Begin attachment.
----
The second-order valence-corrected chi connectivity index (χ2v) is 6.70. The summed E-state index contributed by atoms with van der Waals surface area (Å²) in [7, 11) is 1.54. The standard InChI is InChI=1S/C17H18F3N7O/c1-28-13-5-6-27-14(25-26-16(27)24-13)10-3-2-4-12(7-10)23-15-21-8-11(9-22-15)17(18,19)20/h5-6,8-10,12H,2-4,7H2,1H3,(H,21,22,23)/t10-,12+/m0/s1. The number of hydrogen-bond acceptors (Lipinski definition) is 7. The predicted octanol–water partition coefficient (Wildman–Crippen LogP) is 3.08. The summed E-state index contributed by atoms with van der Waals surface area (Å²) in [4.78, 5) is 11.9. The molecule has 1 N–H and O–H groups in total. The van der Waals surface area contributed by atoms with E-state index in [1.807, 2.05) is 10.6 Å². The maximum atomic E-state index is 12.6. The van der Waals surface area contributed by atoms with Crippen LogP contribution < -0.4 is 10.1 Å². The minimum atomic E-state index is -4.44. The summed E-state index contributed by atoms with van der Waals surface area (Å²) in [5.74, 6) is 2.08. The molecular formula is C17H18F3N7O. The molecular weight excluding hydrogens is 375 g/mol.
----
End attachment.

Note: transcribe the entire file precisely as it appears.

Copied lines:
The second-order valence-corrected chi connectivity index (χ2v) is 6.70. The summed E-state index contributed by atoms with van der Waals surface area (Å²) in [7, 11) is 1.54. The standard InChI is InChI=1S/C17H18F3N7O/c1-28-13-5-6-27-14(25-26-16(27)24-13)10-3-2-4-12(7-10)23-15-21-8-11(9-22-15)17(18,19)20/h5-6,8-10,12H,2-4,7H2,1H3,(H,21,22,23)/t10-,12+/m0/s1. The number of hydrogen-bond acceptors (Lipinski definition) is 7. The predicted octanol–water partition coefficient (Wildman–Crippen LogP) is 3.08. The summed E-state index contributed by atoms with van der Waals surface area (Å²) in [4.78, 5) is 11.9. The molecule has 1 N–H and O–H groups in total. The van der Waals surface area contributed by atoms with E-state index in [1.807, 2.05) is 10.6 Å². The maximum atomic E-state index is 12.6. The van der Waals surface area contributed by atoms with Crippen LogP contribution < -0.4 is 10.1 Å². The minimum atomic E-state index is -4.44. The summed E-state index contributed by atoms with van der Waals surface area (Å²) in [5.74, 6) is 2.08. The molecular formula is C17H18F3N7O. The molecular weight excluding hydrogens is 375 g/mol.